UC | Knee jerk reactions
In the spring of 2012 the Dutch universities made performance agreements with the Dutch government. These agreements pertain to, among other things, student academic success. Our university has pledged to increase the graduation rates from 41 percent to 55 percent, an increase of 34 percent by 2015. One of the means of achieving this goal is the Bachelor College (BC). These education reformations and the lofty goal of increasing the graduation rates by 34 percent put a great deal of stress on the organization.
The BC started in September 2012 and with it the first instance of the new TU/e wide course Calculus. The university’s trial by fire, can it really give a course to hundreds of students simultaneously? The midterms gave great prospects for this new course, many students got high marks and the expectations for the final exam where high. So when the day of the exam came the university collectively held its breath waiting for the results. Would the first BC course be a success or would the concept fail utterly? And then came the cries filled with disillusion from the first years students, the degree of difficulty of the final was in no relation to the expectations created by the midterms, and consequentially the results were dramatically lacking.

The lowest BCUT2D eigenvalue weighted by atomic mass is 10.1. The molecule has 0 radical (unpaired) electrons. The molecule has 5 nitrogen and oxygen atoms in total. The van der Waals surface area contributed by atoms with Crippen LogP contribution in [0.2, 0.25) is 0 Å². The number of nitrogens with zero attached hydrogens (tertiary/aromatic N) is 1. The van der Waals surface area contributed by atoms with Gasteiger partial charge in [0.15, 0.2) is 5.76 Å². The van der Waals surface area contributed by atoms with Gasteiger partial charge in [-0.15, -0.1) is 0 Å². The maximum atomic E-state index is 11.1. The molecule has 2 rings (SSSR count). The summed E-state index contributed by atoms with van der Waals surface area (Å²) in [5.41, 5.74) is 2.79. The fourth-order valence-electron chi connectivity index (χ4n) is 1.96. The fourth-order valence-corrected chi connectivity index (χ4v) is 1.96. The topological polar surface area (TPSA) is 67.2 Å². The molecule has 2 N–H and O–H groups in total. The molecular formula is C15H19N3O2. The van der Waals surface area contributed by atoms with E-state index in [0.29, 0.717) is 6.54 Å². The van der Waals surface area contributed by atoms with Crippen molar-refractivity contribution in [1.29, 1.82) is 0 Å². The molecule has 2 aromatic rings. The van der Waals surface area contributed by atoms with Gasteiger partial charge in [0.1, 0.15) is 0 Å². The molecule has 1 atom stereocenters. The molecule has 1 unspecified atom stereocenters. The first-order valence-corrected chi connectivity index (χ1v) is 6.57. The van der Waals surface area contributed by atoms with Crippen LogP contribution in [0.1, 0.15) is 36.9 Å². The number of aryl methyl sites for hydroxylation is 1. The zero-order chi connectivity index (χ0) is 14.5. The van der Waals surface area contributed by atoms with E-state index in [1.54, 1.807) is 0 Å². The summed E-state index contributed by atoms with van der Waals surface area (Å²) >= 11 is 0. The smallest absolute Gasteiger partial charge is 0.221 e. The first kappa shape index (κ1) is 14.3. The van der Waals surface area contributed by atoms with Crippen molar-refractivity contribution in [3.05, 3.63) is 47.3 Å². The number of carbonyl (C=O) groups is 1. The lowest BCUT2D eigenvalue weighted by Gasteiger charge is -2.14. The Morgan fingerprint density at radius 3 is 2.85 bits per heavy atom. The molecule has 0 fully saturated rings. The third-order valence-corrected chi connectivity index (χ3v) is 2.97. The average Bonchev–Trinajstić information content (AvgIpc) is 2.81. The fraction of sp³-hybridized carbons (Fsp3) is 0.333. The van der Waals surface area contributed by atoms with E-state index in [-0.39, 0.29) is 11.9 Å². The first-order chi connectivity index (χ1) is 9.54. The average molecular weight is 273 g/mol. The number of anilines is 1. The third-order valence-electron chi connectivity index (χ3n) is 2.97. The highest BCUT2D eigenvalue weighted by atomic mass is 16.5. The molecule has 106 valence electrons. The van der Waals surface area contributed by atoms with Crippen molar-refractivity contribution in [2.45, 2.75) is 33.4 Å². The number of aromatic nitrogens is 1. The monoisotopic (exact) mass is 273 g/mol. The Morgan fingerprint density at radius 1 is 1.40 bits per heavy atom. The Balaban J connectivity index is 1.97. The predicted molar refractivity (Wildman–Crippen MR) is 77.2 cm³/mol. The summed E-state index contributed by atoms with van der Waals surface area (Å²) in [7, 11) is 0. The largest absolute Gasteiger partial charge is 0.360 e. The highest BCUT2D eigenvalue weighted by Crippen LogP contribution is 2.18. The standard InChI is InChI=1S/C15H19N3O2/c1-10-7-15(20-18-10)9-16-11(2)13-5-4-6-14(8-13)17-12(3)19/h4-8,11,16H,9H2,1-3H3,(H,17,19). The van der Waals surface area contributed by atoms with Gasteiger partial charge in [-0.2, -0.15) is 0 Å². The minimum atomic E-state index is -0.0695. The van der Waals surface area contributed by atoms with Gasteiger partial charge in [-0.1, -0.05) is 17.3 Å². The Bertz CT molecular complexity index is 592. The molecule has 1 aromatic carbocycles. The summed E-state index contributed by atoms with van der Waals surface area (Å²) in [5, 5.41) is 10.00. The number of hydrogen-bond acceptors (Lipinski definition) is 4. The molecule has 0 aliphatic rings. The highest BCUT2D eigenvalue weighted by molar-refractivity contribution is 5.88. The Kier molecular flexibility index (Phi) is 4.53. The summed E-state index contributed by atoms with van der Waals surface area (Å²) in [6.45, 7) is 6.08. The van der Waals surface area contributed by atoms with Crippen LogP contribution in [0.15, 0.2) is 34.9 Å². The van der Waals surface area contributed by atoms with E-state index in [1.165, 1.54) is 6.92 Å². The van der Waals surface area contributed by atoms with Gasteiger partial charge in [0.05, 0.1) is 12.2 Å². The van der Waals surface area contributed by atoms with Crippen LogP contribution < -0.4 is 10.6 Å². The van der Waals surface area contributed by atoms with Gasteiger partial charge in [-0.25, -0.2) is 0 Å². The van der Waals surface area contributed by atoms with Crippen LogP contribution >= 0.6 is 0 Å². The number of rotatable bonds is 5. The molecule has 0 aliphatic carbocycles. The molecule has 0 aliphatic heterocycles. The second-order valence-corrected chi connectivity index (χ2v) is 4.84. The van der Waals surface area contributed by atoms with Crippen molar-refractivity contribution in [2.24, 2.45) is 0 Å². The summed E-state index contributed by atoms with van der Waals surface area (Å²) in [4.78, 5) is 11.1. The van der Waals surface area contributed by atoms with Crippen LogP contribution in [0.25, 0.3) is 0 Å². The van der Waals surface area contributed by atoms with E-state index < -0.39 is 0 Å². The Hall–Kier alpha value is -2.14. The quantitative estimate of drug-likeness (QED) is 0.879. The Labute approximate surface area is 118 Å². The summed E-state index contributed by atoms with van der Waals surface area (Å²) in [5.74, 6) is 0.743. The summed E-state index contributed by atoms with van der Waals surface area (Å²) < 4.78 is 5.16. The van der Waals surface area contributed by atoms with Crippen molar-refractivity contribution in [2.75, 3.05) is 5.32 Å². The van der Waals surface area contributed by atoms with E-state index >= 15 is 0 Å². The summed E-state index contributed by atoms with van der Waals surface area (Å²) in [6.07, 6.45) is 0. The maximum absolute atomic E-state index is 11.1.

Fast forward three months and we are at the final exam for the second TU/e wide course, Physics. Immediately afterwards there are shouts of joy, the exam was highly doable perhaps even too easy. Solutions to exercises could literally be found in the book (which was available for use during the exam). “The exam was not at a university level”, a freshman said.
Two BC courses, two completely opposite reactions. How could this have happened? Was the Physics exam perhaps a knee jerk reaction to the Calculus results? Because if it is, this would be a tragedy. It should never be the case that concessions are made on the quality of our education as a result of the pressure coming from The Hague. We must all be vigilant as to not let governmental pressure negatively impact us, the students.